Each of your projects committees, under the leadership of the project shepherd and the project manager, will face several challenges as you proceed. You will be challenged to think about the future of programs for the natural science community on your campus from the broadest possible perspective. You also may be challenged to think through whether to undertake renovations (minor or major) or build anew, and to consider how spaces and structures being planned can serve your institution in the most cost-effective and efficient manner for many years.

D. Flexibility/Adaptability… Thinking about the Future

Constructing science buildings is expensive, typically representing the highest cost per square foot on campus. Determining the optimal design for a new undergraduate science building is paramount because the opportunity occurs only once every fifty to one hundred years on today's smaller campuses. The resulting building must support today's needs and adapt to tomorrow's advances in technology, the latest pedagogical theories, and potential changes in use.

This session will focus on different approaches to planning for flexibility, adaptability, and versatility in your next science building. The topics will include looking at the context of the problem; developing an adaptable 100 year building that supports multiple disciplines; integrating state of the art prototypes for laboratory and teaching spaces to facilitate long term building flexibility and addressing the importance of developing rigorously designed building systems to create flexibility, adaptability, and maintainability.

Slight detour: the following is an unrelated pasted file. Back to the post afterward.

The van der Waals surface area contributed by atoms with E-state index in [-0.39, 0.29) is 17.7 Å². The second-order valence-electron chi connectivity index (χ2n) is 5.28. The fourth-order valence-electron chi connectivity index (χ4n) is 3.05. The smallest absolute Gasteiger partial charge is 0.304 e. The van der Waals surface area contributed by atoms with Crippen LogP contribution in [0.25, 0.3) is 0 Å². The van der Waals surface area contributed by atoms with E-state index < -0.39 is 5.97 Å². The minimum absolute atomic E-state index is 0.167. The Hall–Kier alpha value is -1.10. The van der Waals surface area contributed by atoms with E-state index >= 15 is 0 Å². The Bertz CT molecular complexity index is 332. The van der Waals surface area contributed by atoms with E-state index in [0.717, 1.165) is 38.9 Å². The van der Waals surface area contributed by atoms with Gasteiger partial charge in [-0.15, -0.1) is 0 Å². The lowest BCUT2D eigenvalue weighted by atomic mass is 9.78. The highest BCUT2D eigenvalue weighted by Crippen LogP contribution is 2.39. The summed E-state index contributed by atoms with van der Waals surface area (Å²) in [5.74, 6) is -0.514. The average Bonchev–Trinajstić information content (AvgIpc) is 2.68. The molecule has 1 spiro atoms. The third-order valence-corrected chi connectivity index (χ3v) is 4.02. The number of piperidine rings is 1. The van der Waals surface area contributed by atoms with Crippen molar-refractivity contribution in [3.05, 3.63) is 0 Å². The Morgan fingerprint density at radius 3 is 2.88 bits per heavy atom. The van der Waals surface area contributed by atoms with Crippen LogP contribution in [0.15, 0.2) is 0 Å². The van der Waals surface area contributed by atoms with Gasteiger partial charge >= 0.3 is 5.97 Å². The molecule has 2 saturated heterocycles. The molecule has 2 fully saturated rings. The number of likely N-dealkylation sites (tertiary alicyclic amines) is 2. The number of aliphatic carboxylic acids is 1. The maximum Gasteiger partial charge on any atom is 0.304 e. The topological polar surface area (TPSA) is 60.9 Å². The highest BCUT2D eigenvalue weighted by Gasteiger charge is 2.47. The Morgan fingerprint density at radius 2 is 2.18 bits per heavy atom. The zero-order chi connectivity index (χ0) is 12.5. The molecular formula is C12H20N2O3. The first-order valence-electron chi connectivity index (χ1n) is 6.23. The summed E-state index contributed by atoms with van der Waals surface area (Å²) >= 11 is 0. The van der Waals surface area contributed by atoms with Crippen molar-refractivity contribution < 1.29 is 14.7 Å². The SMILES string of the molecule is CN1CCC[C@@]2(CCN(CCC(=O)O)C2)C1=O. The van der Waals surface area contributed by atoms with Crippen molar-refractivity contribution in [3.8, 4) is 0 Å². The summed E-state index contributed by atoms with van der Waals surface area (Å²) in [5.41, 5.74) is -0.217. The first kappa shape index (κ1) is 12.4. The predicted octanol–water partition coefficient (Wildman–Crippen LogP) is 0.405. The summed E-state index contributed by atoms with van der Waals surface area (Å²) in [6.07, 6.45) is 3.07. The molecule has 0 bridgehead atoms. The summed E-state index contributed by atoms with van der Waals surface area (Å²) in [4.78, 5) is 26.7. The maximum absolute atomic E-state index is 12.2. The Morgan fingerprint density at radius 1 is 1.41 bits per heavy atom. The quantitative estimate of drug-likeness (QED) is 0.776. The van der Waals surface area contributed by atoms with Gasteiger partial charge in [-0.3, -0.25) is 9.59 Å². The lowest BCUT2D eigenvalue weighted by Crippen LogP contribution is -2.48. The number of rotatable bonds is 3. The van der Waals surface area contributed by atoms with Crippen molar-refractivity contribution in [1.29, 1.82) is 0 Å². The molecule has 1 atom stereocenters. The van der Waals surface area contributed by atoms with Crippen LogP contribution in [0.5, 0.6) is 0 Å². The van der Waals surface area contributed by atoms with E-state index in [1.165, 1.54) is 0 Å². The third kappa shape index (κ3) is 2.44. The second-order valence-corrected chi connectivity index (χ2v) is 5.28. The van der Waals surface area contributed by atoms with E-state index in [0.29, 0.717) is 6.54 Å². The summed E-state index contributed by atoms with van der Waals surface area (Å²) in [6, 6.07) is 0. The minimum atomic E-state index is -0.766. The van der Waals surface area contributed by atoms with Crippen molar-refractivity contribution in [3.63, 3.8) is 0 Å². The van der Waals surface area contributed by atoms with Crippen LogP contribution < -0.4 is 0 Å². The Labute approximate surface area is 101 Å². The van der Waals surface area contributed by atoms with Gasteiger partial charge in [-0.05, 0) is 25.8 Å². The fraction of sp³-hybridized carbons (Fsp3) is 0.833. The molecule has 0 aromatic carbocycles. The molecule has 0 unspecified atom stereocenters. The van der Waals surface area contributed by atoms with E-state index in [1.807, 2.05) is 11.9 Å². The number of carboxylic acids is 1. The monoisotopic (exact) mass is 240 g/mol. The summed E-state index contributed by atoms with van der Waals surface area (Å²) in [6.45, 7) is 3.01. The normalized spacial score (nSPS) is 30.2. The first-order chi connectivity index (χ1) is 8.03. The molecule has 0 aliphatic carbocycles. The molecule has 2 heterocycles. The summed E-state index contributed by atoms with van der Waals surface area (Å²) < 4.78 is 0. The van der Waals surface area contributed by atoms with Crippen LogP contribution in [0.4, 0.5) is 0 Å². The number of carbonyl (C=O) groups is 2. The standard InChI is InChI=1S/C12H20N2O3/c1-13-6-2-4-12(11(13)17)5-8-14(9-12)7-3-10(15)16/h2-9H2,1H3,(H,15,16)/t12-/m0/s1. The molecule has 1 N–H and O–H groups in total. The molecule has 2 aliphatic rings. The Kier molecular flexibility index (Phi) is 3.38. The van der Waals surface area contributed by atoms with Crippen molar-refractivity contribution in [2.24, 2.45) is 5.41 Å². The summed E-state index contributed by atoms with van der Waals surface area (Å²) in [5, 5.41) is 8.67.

4:15 – 4:30 pm BREAK
   
4:30 - 6:00 pm INDIVIDUAL TEAM CONSULTATIONS WITH ASSIGNED ARCHITECTS

When teams are not meeting with assigned architect, teams are to meet in their assigned cluster rooms.
   
6:00 – 6:30 pm RECEPTION & POSTERS BY DESIGN PROFESSIONALS
   
6:30 - 8:00 pm DINNER
   
   
Sunday, December 2, 2007
   
7:30 – 8:15 am BREAKFAST WITH BIRDS-OF-A-FEATHER GROUPS
Same topics as Saturday
   
8:30 – 9:45 am PLENARY V
Case Study: Communicating to Campus Leaders and Colleagues about the Imperative of New Spaces for Science

Issues:

  • How to talk with STEM faculty colleagues about why to incorporate spatial flexibility into the new facility in ways that would allow departments to become more closely integrated and teaching and research to be more closely integrated.
  • How to talk with non-STEM faculty colleagues about why an investment in STEM facilities enhances institutional distinction, and will do so over the long-term.
  • How to inform institutional leaders (trustees, senior administrators) about the value of the science facilities project, about its potential to enhance the distinction of the university over the long-term.
   
9:45 – 10:15 am TIME TO COMPLETE PLAN OF ACTION/POSTERS
   
10:15 – 10:30 am BREAK
   
10:30 – 11:15 am REVIEW & DISCUSSION OF TEAM POSTERS IN CLUSTER GROUPS
   
11:15 – 11:30 am BREAK
   
11:30 am - 12:00 pm PLENARY VI
What works: Considering the Culture and Context for Shaping 21st Century Spaces